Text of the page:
Today’s legal culture is unlike any other that we have seen in the past. Employees look for more meaning and purpose at work, not just a paycheck. Well-informed and connected employees also drive expectations for collaborative work environments where trust and transparency between team members are paramount. With these new cultural norms, it’s essential to foster an employee engagement culture in your law firm that encourages collaboration and open dialogue about what people value most by adopting these seven rules.
Improved work/life balance
For many years, the law was viewed as a “sacred cow” that cultural changes would never touch, but that has changed. Law firms are now seeing the benefits of shifting their focus to better managing work-life balance for their employees. Achieving a healthy balance between work and life allows employees to stay at their best, increasing engagement and retention and improving productivity levels.
Recognition and rewards
People appreciate being recognized for their contributions and efforts; it can be an excellent way to drive positive behavior in the workplace. With that in mind, providing recognition opportunities at different points of the year and for individual accomplishments is a great way to show your team members that you notice and appreciate their efforts and contributions. One way to recognize your employees is through a rewards program. Rewards programs can show appreciation through gifts, cash awards, and gift cards such as a holiday gift certificate. Employee satisfaction is increased when you have a rewards program in place. This also applies to recognition within the firm. You should have a rewards system to encourage people to do the right things.
One way to foster collaborative and supportive relationships between employees is by establishing mentoring relationships. Mentorships can benefit both parties by allowing employees to receive guidance from more experienced colleagues and offering a way for more senior staff to give back to the profession. At the same time, mentorship programs have been shown to drive employee engagement and retention rates and improve professional confidence, authenticity, and self-awareness. With that in mind, make sure to offer a formal mentorship program with structured guidelines and expectations.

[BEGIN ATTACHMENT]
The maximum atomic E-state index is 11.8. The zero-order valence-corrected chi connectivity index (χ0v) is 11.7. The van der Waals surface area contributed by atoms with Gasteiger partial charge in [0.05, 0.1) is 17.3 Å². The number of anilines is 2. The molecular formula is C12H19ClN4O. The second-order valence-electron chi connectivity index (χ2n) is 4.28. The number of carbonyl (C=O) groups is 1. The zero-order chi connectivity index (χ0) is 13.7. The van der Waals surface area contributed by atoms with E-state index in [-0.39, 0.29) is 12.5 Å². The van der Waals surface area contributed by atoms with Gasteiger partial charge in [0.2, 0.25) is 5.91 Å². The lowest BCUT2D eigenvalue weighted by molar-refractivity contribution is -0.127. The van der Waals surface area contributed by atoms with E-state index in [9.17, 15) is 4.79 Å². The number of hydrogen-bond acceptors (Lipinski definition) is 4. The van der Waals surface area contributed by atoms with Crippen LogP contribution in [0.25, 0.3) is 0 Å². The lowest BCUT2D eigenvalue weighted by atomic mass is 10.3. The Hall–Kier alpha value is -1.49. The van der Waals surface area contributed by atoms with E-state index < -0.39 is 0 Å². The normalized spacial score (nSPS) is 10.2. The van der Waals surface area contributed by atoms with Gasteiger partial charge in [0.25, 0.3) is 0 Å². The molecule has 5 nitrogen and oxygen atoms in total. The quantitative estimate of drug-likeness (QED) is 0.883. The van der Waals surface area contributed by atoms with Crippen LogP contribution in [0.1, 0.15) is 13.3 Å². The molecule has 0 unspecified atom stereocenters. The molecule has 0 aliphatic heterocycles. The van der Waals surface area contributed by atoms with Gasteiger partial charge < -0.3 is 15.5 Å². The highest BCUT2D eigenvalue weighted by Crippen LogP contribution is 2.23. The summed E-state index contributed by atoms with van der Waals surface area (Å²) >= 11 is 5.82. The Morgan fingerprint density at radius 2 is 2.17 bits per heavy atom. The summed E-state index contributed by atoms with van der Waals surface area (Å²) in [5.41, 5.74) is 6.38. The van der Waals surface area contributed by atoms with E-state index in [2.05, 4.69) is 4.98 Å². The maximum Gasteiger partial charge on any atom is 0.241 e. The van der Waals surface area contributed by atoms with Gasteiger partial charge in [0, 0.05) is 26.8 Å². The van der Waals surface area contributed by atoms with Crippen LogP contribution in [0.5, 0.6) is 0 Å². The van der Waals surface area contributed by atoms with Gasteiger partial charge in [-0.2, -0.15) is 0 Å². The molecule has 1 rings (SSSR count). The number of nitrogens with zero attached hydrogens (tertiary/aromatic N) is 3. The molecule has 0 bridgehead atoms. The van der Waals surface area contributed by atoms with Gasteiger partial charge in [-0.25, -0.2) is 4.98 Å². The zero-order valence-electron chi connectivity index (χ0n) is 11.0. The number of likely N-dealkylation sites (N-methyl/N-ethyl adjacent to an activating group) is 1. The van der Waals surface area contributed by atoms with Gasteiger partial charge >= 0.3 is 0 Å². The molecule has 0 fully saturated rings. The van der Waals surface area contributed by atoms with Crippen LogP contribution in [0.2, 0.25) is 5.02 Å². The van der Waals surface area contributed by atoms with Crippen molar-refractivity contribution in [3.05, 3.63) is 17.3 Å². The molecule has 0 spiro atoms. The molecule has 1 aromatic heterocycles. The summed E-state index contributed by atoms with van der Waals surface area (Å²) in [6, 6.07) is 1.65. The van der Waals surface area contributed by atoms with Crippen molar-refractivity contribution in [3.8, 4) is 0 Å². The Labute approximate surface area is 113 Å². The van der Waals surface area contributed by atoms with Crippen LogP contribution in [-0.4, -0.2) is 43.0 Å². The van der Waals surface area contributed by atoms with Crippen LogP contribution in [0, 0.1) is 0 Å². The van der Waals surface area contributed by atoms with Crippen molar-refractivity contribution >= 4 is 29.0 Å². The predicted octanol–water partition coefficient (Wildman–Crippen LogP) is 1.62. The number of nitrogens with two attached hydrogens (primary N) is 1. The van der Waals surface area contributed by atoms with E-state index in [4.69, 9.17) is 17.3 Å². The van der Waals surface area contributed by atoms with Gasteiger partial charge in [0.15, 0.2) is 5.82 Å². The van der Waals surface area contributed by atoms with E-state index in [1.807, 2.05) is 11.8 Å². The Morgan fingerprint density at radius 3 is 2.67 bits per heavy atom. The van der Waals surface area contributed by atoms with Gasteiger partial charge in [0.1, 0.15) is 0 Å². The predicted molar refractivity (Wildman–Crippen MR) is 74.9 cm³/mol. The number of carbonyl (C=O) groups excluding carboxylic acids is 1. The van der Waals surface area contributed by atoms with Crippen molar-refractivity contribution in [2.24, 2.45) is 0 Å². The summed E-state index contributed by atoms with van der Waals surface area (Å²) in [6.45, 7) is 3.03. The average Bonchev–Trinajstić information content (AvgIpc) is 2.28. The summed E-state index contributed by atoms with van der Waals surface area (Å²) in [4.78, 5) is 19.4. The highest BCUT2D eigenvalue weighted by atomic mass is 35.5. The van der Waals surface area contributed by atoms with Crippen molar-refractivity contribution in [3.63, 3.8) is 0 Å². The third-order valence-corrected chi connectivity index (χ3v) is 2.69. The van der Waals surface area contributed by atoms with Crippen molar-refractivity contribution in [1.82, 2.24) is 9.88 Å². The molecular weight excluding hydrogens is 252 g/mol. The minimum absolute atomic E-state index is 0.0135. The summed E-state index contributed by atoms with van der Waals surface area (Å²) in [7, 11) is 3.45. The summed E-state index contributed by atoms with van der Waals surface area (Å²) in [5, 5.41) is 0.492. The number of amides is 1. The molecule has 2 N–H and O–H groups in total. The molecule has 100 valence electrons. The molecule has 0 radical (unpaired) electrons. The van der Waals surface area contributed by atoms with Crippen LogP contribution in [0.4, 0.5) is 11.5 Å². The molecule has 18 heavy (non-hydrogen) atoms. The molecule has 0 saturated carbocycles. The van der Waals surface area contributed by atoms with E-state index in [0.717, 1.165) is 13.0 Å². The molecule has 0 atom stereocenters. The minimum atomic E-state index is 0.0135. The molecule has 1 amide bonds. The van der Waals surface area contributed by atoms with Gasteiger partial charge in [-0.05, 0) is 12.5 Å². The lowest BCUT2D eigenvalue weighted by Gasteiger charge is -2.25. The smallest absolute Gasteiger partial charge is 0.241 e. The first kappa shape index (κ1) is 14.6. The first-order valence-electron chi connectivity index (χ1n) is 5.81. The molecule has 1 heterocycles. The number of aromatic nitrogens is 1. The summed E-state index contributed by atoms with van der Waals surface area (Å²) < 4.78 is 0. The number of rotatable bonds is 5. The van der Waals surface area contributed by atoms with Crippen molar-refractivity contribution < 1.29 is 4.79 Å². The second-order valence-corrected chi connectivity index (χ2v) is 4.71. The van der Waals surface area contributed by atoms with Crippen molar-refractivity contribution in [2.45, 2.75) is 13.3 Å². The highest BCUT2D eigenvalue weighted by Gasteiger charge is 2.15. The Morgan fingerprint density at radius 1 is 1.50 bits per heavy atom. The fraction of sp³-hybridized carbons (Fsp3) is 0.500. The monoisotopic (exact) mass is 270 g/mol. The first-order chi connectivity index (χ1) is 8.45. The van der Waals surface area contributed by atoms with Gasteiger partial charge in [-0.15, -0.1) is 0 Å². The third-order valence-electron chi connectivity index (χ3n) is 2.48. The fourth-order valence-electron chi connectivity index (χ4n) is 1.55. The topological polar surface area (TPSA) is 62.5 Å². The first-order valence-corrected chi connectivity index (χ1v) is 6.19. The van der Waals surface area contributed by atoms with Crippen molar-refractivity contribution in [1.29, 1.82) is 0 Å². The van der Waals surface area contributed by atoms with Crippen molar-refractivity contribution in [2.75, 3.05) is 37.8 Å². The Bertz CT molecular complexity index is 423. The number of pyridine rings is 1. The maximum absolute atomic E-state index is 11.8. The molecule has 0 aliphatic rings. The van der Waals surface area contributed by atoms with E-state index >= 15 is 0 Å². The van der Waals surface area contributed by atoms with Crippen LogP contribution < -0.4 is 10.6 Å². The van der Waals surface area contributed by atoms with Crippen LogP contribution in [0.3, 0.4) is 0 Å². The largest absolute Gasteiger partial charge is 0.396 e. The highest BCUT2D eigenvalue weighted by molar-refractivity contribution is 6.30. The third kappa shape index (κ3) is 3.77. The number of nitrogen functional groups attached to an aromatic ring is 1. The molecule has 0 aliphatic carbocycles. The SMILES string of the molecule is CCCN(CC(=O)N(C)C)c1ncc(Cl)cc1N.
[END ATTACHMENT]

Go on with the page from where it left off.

Focus on mental health
Mental health is an essential part of employee engagement that many firms tend to overlook. While many firms have programs to support physical health, mental health is often overlooked. This can be a severe problem, given that the World Health Organization has reported that mental health issues cost the global economy $2.5 trillion yearly. When employees are stressed, they are less engaged and less productive. They also engage in counterproductive work behaviors that negatively affect the law firm’s culture and reputation. For example, a survey by the American Psychological Association found that 70% of law students reported symptoms of depression.
Engagement is a two-way street. It’s essential to make sure that your employees feel that their voice is heard and that you are open to feedback and suggestions on how to improve as a law firm. Educating your employees on what you expect from them is equally important. If you want to create an employee engagement culture in your law firm, you must ensure that you offer the right work environment that includes these four guidelines. When these rules are applied, employees will feel more engaged in their work and more productive.